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My wife is always yelling at me for not putting the vegetables back into the crisper in the fridge. Does the crisper make a big difference vs. just putting vegetables in another part of the fridge? Or is it primarily helpful just in keeping it all organized?

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marked as duplicate by Mien, SAJ14SAJ, Jefromi Mar 5 '13 at 20:27

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Possible Duplicate: cooking.stackexchange.com/q/20373/8305 –  Jay Mar 5 '13 at 14:37
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up vote 4 down vote accepted

As stated by Jefromi back in a similar question;

The crisper provides a somewhat enclosed environment, which prevents moisture from escaping as rapidly. Vegetables keep best at a certain humidity, higher than that typically found in the rest of the fridge, but not so high that condensation starts accumulating on them. Vegetables kept in too-dry air in the rest of the fridge will tend to dry out and shrivel up faster; those kept in the crisper will retain their water and texture better, keeping them crisp.

Leafy vegetables are also much more prone to drying out, since they have much more surface area, while hardier vegetables with a decent skin on them (like bell peppers) don't dry out nearly as quickly. Fruits benefit somewhat from this as well, but don't generally need as high a humidity as vegetables.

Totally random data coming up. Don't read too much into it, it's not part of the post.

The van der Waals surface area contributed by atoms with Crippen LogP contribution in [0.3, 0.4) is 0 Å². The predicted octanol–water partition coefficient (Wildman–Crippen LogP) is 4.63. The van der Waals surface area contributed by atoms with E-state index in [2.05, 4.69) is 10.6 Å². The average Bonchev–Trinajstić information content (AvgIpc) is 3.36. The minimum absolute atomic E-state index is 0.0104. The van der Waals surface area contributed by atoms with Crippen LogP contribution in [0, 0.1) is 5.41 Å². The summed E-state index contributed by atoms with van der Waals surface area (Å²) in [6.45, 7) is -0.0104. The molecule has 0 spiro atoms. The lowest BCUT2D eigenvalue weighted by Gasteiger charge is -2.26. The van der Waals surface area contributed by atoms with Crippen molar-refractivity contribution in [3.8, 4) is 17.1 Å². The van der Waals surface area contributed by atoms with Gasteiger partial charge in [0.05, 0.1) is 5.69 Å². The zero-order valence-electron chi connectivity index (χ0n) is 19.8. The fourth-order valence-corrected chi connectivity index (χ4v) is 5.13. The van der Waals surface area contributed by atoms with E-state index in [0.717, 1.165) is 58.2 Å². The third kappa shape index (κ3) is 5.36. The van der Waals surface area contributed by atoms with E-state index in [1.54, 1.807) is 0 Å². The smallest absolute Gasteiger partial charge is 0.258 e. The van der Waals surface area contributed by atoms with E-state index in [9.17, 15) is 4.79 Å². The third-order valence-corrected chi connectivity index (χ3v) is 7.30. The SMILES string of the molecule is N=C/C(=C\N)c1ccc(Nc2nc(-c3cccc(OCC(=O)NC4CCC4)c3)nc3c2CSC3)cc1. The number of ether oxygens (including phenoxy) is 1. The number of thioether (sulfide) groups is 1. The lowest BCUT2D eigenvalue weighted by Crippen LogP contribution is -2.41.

Some crisper drawers have little sliders on them which vary the size of the opening to the rest of the fridge, letting you vary the amount of circulation and therefore the humidity; you can adjust this to suit what you tend to store in the drawer. If you have two crisper drawers, both adjustable, then it might be a good idea to put fruit and hardier vegetables in one, and more vulnerable vegetables in the other.

Also, by always putting vegetables in the crisper drawer, you can prevent potential cross contamination between foods i.e., the vegetables can never come in contact with raw meat, because they're all in their own separate drawer.

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In general, if you answer a question by copying an answer from another question, it's a good sign the question is going to be closed as a duplicate and you might as well say whatever you have to say on the original question. –  Jefromi Mar 5 '13 at 20:30
    
Ah, ok, sorry about that. Should I add my extra comments to your response on the original question, or would that be redundant? –  chaosentity Mar 5 '13 at 21:15
    
New information isn't redundant; you're welcome to edit my answer or comment on it. I personally wouldn't post a completely new answer in this case, but that's always an option too if you think it's a substantial contribution! –  Jefromi Mar 5 '13 at 22:24
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